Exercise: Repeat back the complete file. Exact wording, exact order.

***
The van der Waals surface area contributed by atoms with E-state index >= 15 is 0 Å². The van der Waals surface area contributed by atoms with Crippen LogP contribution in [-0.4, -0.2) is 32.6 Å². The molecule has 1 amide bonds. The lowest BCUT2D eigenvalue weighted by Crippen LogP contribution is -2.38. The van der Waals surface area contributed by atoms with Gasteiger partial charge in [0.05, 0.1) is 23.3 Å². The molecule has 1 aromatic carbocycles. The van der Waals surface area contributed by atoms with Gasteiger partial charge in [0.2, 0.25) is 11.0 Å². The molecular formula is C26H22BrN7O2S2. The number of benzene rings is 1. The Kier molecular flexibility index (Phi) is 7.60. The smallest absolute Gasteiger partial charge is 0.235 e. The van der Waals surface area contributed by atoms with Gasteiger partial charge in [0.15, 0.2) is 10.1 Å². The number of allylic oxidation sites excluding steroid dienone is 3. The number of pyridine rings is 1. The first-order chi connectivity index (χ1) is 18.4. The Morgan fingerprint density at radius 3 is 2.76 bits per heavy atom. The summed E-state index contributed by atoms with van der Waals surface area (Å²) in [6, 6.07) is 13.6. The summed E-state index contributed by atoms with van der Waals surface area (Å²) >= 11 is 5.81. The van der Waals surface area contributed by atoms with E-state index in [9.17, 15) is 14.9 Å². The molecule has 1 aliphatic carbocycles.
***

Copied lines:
The van der Waals surface area contributed by atoms with E-state index >= 15 is 0 Å². The van der Waals surface area contributed by atoms with Crippen LogP contribution in [-0.4, -0.2) is 32.6 Å². The molecule has 1 amide bonds. The lowest BCUT2D eigenvalue weighted by Crippen LogP contribution is -2.38. The van der Waals surface area contributed by atoms with Gasteiger partial charge in [0.05, 0.1) is 23.3 Å². The molecule has 1 aromatic carbocycles. The van der Waals surface area contributed by atoms with Gasteiger partial charge in [0.2, 0.25) is 11.0 Å². The molecular formula is C26H22BrN7O2S2. The number of benzene rings is 1. The Kier molecular flexibility index (Phi) is 7.60. The smallest absolute Gasteiger partial charge is 0.235 e. The van der Waals surface area contributed by atoms with Gasteiger partial charge in [0.15, 0.2) is 10.1 Å². The number of allylic oxidation sites excluding steroid dienone is 3. The number of pyridine rings is 1. The first-order chi connectivity index (χ1) is 18.4. The Morgan fingerprint density at radius 3 is 2.76 bits per heavy atom. The summed E-state index contributed by atoms with van der Waals surface area (Å²) in [6, 6.07) is 13.6. The summed E-state index contributed by atoms with van der Waals surface area (Å²) >= 11 is 5.81. The van der Waals surface area contributed by atoms with E-state index in [9.17, 15) is 14.9 Å². The molecule has 1 aliphatic carbocycles.